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Despite this we stay of November 16, 2017

by Carol Dunn

Catamaran at sunset. Not pictured, the interior.

I’ve traveled outside the US. I’ve seen firsthand that rules about safety and hygiene sometimes are ignored or just don’t exist. But we took a ride on a catamaran boat once that left such an impression on me, I will NEVER forget it. If you haven’t been on a snorkeling excursion, I can sum it up pretty quickly. You get on a split-hull catamaran crammed with a bunch of people who eye you suspiciously – the staff because they’re trying to figure out if you’ll leave them a tip, and the paying passengers because they’re wondering if you’ll steal their wallet and flip-flops while they’re in the water. The catamaran takes an hour slamming across the waves to get to a coral reef, you jump in the water and snorkel for about 10 minutes, then a guy blows a whistle telling you to load up NOW for the return to the dock. If you don’t load up when they tell you to, they will leave you behind – or at least they SAY they will. And with your wallet and flip-flops at risk, no one dares to test them on it.

The catamaran had three levels: upstairs where mostly older passengers clung passionately to their belongings, downstairs where the younger passengers hung out because that’s where booze was served, and belowdecks inside the hull of the catamaran. Passengers don’t go belowdecks because it’s wet and smelly, and all the dirty water from the upper decks eventually finds its way down there.

If you’re from the US, when you get on a tour boat you assume there will be restrooms. This is just silly, because people in foreign countries only seem to go to the bathroom once a day. So why, for goodness sake, would you need one on a boat? Unfortunately, I did, and I sought out the universal sign for restroom, which apparently isn’t as universal as I thought. Eventually someone pointed me in the right direction, and it was BELOWDECKS. My first thought was, nah, I can hold it for three more hours. But, then I had to admit that I’m a spoiled American. So I decided to quit being a baby, and I climbed down the steep set of steel stairs. A woman emerged from behind a steel door and looked at me with pity in her eyes. She said not a word (probably because she spoke French) and squeezed by me in the waiting area – a three-foot-by-three-foot space where dirty water sloshed, and I tried desperately not to touch any surface as the boat continued slamming across the waves. Behind me was another door on which someone had hand scrawled in white nail polish “staff,” maybe to keep out spoiled Americans, which worked. In front of me I had the choice of two steel doors. I opened one and looked in, and figured the revolting closet was used by the janitor. There was a hose hanging on the wall, what looked like an oblong metal bucket of dirty water, and a HOLE in the floor which I just prayed was adequately plugged so the ocean wouldn’t come rushing in when the catamaran came to a stop. Behind the second door was ANOTHER JANITOR CLOSET?? But… NO. Turns out those bucket-looking things were the TOILETS. Both full. And when I say full, I mean within a half-inch of sloshing over. There were no seats, no toilet paper, no flusher, no sink to wash hands, and – the icing on the cake of that experience – no lock on either door.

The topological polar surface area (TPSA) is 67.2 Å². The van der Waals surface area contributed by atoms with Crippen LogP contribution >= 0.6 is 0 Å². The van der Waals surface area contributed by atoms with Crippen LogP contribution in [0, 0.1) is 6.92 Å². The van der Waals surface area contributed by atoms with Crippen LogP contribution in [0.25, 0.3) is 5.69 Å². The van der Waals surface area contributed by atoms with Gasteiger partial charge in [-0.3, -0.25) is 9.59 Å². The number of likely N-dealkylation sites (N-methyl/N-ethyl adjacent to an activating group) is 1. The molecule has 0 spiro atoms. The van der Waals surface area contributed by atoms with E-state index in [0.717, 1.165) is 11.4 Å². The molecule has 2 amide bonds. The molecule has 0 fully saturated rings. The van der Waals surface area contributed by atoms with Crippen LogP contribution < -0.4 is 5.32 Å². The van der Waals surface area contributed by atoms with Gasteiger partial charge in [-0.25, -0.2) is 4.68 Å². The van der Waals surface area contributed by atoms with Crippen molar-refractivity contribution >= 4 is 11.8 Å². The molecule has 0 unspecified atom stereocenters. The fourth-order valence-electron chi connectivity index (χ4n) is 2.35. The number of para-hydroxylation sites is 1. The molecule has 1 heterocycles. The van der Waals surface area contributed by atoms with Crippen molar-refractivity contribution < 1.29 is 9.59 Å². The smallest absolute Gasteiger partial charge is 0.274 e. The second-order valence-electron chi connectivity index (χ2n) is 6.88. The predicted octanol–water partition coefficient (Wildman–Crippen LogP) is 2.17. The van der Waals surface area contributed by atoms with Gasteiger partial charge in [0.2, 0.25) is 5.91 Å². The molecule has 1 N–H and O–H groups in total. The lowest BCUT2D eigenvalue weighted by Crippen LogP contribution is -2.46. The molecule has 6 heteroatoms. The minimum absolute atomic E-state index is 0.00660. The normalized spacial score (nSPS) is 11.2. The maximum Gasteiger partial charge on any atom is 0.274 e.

At this point, you have to ask yourself, “How bad do I really have to go to the bathroom?” Folks, NOT THAT BAD.

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